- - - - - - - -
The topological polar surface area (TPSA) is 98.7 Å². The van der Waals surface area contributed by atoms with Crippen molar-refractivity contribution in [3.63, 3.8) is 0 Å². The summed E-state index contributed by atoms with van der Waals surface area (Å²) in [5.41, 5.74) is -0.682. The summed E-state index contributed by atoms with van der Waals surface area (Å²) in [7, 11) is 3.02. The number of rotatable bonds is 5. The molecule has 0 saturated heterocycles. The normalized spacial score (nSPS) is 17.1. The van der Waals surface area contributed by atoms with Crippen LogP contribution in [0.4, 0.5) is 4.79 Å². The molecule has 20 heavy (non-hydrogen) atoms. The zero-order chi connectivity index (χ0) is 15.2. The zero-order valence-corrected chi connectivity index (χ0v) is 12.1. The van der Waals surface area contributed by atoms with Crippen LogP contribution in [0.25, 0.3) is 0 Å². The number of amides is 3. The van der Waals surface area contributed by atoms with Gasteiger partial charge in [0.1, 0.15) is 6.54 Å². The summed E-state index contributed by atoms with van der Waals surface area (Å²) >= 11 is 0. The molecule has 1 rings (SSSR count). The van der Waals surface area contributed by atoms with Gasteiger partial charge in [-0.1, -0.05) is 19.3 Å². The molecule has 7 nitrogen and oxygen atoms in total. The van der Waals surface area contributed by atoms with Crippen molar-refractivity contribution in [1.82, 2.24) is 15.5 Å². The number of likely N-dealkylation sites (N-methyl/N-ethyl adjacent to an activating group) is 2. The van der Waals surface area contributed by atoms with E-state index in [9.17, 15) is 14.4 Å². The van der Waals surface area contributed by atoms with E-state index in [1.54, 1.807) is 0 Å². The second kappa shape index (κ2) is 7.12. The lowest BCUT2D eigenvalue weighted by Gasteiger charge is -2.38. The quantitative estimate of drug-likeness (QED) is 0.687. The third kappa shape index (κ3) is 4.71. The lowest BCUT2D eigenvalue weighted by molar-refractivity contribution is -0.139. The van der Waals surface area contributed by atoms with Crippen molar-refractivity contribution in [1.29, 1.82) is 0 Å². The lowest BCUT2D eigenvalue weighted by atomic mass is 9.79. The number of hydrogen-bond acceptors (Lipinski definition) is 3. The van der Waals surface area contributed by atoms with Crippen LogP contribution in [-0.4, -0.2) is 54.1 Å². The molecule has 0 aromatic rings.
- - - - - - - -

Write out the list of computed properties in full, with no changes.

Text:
The topological polar surface area (TPSA) is 98.7 Å². The van der Waals surface area contributed by atoms with Crippen molar-refractivity contribution in [3.63, 3.8) is 0 Å². The summed E-state index contributed by atoms with van der Waals surface area (Å²) in [5.41, 5.74) is -0.682. The summed E-state index contributed by atoms with van der Waals surface area (Å²) in [7, 11) is 3.02. The number of rotatable bonds is 5. The molecule has 0 saturated heterocycles. The normalized spacial score (nSPS) is 17.1. The van der Waals surface area contributed by atoms with Crippen LogP contribution in [0.4, 0.5) is 4.79 Å². The molecule has 20 heavy (non-hydrogen) atoms. The zero-order chi connectivity index (χ0) is 15.2. The zero-order valence-corrected chi connectivity index (χ0v) is 12.1. The van der Waals surface area contributed by atoms with Crippen LogP contribution in [0.25, 0.3) is 0 Å². The number of amides is 3. The van der Waals surface area contributed by atoms with Gasteiger partial charge in [0.1, 0.15) is 6.54 Å². The summed E-state index contributed by atoms with van der Waals surface area (Å²) >= 11 is 0. The molecule has 1 rings (SSSR count). The van der Waals surface area contributed by atoms with Gasteiger partial charge in [-0.1, -0.05) is 19.3 Å². The molecule has 7 nitrogen and oxygen atoms in total. The van der Waals surface area contributed by atoms with Crippen molar-refractivity contribution in [1.82, 2.24) is 15.5 Å². The number of likely N-dealkylation sites (N-methyl/N-ethyl adjacent to an activating group) is 2. The van der Waals surface area contributed by atoms with E-state index in [9.17, 15) is 14.4 Å². The van der Waals surface area contributed by atoms with E-state index in [1.54, 1.807) is 0 Å². The second kappa shape index (κ2) is 7.12. The lowest BCUT2D eigenvalue weighted by Gasteiger charge is -2.38. The quantitative estimate of drug-likeness (QED) is 0.687. The third kappa shape index (κ3) is 4.71. The lowest BCUT2D eigenvalue weighted by molar-refractivity contribution is -0.139. The van der Waals surface area contributed by atoms with Crippen molar-refractivity contribution in [1.29, 1.82) is 0 Å². The lowest BCUT2D eigenvalue weighted by atomic mass is 9.79. The number of hydrogen-bond acceptors (Lipinski definition) is 3. The van der Waals surface area contributed by atoms with Crippen LogP contribution in [-0.4, -0.2) is 54.1 Å². The molecule has 0 aromatic rings.